As Charleston continues to boom and rents downtown are skyrocketing faster than you can say “Upper King,” Lucas Morrison has been smartly buying up houses on the east side, renovating them, and renting them out, bringing a dilapidated historic neighborhood back to life.
"People used to call me crazy on a daily basis," he says, "and say that the area is never going to change, but I saw what happened in Elliotborough and I knew it was going to happen here." He has both changed the naysayers' minds and the character of the whole neighborhood house by house.
Lucas, who by day works with Luxury Simplified Group, bought his first ramshackle (but designated historic) house on Line Street eight years ago while a senior at the College of Charleston. He has continued to buy up properties with entrepreneurial zeal ever since. As a licensed general contractor, he works with the notoriously picky Board of Architectural Review and gets houses that otherwise would sit in disrepair into shape, single-pane windows, custom-milled wood and all. Now the neighborhood on Line Street and just to the south has become desirable and is perhaps the last affordable place to live downtown for students, artists and musicians.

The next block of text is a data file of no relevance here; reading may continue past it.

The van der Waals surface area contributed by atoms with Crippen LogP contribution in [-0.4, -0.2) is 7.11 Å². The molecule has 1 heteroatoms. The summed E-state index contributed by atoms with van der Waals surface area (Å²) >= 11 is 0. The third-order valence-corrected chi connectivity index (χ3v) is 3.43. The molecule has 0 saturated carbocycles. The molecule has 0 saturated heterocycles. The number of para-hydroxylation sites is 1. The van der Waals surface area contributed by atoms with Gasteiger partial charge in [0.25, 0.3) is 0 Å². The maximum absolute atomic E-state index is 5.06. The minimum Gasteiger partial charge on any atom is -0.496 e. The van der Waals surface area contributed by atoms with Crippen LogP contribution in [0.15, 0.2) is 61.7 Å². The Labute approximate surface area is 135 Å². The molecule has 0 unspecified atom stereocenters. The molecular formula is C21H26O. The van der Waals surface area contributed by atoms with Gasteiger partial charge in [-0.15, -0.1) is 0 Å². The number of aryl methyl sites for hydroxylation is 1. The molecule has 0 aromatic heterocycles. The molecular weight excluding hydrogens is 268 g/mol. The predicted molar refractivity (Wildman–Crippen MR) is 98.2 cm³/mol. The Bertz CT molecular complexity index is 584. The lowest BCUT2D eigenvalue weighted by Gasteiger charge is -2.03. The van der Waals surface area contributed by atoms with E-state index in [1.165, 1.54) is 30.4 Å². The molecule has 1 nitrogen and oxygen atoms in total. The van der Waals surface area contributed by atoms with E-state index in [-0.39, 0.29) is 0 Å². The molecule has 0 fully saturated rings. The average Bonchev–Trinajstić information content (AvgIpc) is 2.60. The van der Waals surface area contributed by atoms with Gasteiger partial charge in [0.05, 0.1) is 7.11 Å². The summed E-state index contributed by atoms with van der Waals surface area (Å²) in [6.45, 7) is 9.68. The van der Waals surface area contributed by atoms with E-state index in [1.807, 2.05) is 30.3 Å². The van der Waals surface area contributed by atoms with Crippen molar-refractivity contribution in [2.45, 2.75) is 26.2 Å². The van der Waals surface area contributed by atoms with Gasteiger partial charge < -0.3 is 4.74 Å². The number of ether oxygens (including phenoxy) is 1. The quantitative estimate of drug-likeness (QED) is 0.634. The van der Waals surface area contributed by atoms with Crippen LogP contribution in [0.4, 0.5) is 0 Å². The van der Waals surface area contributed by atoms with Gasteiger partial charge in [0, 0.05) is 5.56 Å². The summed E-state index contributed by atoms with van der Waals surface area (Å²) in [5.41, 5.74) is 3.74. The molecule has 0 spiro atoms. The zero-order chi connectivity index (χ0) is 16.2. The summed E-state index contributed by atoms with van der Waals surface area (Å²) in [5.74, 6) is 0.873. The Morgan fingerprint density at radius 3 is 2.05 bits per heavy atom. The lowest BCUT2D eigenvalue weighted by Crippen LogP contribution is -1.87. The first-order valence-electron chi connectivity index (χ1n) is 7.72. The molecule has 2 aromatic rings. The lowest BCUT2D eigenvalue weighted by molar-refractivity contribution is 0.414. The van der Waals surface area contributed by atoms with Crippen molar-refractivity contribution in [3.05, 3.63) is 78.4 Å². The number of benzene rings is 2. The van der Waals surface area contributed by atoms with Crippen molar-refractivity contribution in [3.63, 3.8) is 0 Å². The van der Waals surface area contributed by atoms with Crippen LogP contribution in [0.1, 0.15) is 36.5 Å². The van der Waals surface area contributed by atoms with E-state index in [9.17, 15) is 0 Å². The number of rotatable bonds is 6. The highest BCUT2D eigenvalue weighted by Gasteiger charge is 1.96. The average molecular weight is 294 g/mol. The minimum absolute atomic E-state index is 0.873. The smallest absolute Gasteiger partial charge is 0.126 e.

He shatters every preconceived notion one might have about housing guys, riding his bike for transportation around the lower peninsula and ruminating over coffee about a future for Charleston that includes light rail, "so that people can commute without causing more congestion downtown." Adamant about using green principles that just make sense to him, he says, "We need to stop building more parking garages and transition to pedestrian streets and a bike-friendly downtown."
Most impressive feat? He built himself a 500-square-foot carriage house to live in, with a garden.
Words by: Dee Dee Arthur
Photography by: Mark Pelekakis